The following is an extract from our book, HTML5 & CSS3 for the Real World, 2nd Edition, written by Alexis Goldstein, Louis Lazaris, and Estelle Weyl. Copies are sold in stores worldwide, or you can buy it in ebook form here.
We’ve coded most of the page, and you now know almost all of what there is to know about new HTML5 elements and their semantics. But before we start work on the look of the site—which we do in Chapter 7—we’ll take a quick detour away from The HTML5 Herald’s front page to look at the sign-up page. This will illustrate what HTML5 has to offer in terms of web forms.
Let’s dive in!
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Forms are often the last thing developers include in their pages—many developers find forms just plain boring. The good news is HTML5 injects a little bit more joy into coding forms. By the end of this chapter, we hope you’ll look forward to employing form elements as appropriate in your markup.
Let’s start off our sign-up form with plain old-fashioned HTML:
<form id="register" method="post"> <header> <h1>Sign Me Up!</h1> <p>I would like to receive your fine publication.</p> </header> <ul> <li> <label for="register-name">My name is:</label> <input type="text" id="register-name" name="name"> </li> <li> <label for="address">My email address is:</label> <input type="text" id="address" name="address"> </li> <li> <label for="url">My website is located at:</label> <input type="text" id="url" name="url"> </li> <li> <label for="password">I would like my password to be:</label> <p>(at least 6 characters, no spaces)</p> <input type="password" id="password" name="password"> </li> <li> <label for="rating">On a scale of 1 to 10, my knowledge of HTML5 is:</label> <input type="text" name="rating" id="rating"> </li> <li> <label for="startdate">Please start my subscription on:</label> <input type="text" id="startdate" name="startdate"> </li> <li> <label for="quantity">I would like to receive <input type="text" name="quantity" id="quantity"> copies of <cite> The HTML5 Herald</cite>.</label> </li> <li> <label for="upsell">Also sign me up for <cite>The CSS3 Chronicle</cite></label> <input type="checkbox" id="upsell" name="upsell" value="CSS Chronicle"> </li> <li> <input type="submit" id="register-submit" value="Send Post Haste"> </li> </ul> </form>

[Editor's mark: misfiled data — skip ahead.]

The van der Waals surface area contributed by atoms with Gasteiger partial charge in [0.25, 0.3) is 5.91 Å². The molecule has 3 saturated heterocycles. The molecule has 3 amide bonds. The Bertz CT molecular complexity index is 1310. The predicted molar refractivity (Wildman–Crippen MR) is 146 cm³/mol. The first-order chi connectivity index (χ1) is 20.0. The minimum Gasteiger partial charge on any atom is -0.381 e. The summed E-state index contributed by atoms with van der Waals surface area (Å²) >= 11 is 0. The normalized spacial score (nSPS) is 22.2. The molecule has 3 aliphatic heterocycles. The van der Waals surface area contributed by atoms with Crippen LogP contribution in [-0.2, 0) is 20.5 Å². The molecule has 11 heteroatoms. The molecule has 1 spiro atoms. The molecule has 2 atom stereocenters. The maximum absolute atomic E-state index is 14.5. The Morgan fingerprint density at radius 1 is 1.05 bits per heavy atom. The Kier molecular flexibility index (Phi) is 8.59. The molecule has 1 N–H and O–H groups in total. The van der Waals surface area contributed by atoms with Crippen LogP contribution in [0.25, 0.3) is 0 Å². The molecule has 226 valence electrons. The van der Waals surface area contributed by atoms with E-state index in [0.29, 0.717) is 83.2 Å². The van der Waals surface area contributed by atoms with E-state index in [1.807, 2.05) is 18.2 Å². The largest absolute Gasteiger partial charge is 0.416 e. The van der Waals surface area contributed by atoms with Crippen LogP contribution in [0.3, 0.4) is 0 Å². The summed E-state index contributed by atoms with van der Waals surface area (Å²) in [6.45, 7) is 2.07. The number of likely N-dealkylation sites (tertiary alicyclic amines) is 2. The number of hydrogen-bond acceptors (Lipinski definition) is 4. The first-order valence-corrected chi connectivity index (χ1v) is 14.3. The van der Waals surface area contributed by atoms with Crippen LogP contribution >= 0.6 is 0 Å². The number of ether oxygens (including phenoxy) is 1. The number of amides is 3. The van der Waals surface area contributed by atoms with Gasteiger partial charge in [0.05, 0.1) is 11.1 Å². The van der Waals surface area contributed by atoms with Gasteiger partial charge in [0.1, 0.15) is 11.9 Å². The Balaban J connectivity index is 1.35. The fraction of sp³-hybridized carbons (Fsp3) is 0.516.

This sample registration form uses form elements that have been available since the earliest versions of HTML. This form provides clues to users about what type of data is expected in each field via the
p elements, so even your users on Netscape 4.7 and IE5 (kidding!) can understand the form. It works, but it can certainly be improved upon.
We’ll cover all the newly added input types later in the chapter. Before we do that, let’s look at the new form attributes HTML5 provides.
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